And they may have gotten better this off-season by adding former skip Kirk Muyres to the fold as the team’s new second. The change has resulted in two wins in a limited tour schedule this season.

At +1100 odds, Team Dunstone might have the best value at this year’s championship.

Saskatchewan hasn’t won the Brier since 1980 when Rick Folk accomplished the feat.

Will the 25-year-old skipper bring the heat for a second year in a row?

 

Jason Gunnlaugson (Manitoba)
+1300 to win Brier

Must See: A Manitoba Miracle!

Jason Gunnlaugson scores three in a dramatic 10th end to win the game for Manitoba.

Not far behind Dunstone is Jason Gunnlaugson who also garnered plenty of attention at last year’s Brier with some late end drama, particularly one game-winner known as the Manitoba Miracle.

In just his second career Brier, Gunnlaugson isn’t a favourite to win, but should be in the mix for the championship pool once again.

Team Gunnlaugson finished with a 5-6 record in Kingston last year.

 

Glenn Howard (Wild Card 3)
+1300 to win Brier

Embedded Image

The Brier bubble will be the 18th Canadian championship for 58-year-old skip Glenn Howard.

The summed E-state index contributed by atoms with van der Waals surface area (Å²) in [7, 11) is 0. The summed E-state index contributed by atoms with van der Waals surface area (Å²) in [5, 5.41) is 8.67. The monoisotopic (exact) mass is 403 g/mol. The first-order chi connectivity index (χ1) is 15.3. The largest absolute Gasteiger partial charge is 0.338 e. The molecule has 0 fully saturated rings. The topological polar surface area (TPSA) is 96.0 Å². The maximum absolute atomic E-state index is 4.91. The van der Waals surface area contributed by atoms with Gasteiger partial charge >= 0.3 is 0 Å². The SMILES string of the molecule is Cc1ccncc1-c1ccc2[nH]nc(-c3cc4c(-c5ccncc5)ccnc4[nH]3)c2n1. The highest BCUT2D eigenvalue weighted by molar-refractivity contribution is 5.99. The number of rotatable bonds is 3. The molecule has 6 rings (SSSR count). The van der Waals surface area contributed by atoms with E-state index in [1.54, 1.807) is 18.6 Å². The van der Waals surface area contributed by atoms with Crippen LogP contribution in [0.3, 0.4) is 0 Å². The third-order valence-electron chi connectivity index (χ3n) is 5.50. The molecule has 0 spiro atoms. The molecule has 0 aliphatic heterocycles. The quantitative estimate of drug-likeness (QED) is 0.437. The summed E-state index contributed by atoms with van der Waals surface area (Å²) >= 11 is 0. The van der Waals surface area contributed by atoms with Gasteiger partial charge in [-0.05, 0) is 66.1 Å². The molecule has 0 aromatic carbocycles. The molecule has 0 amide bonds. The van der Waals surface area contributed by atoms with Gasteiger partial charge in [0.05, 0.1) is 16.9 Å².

The four-time world champion won't be 100 per cent healthy coming into the event as he’s dealing with broken ribs after a recent snowmobile accident. 

Howard is also bringing along long-time friend and former teammate Wayne Middaugh to act as an alternate, but he’s expected to get considerable playing time.

Even though we’ve been saying this for the last few years, the 2021 Tim Hortons Brier could very well be Howard’s last in his illustrious career. Does the possibility of a Hollywood ending exist?

 

The Field

Jim Cotter (British Columbia) +2500
James Grattan (New Brunswick) +4500
Jamie Murphy, skipped by Scott McDonald (Nova Scotia) +5500
Michel Fournier (Quebec) +6000
Eddie MacKenzie (Prince Edward Island) +7000
Greg Smith (Newfoundland and Labrador) +12000
Dustin Mikkelson (Yukon) +27500
Greg Skauge (Northwest Territories) +33000
Peter Mackey (Nunavut) +36500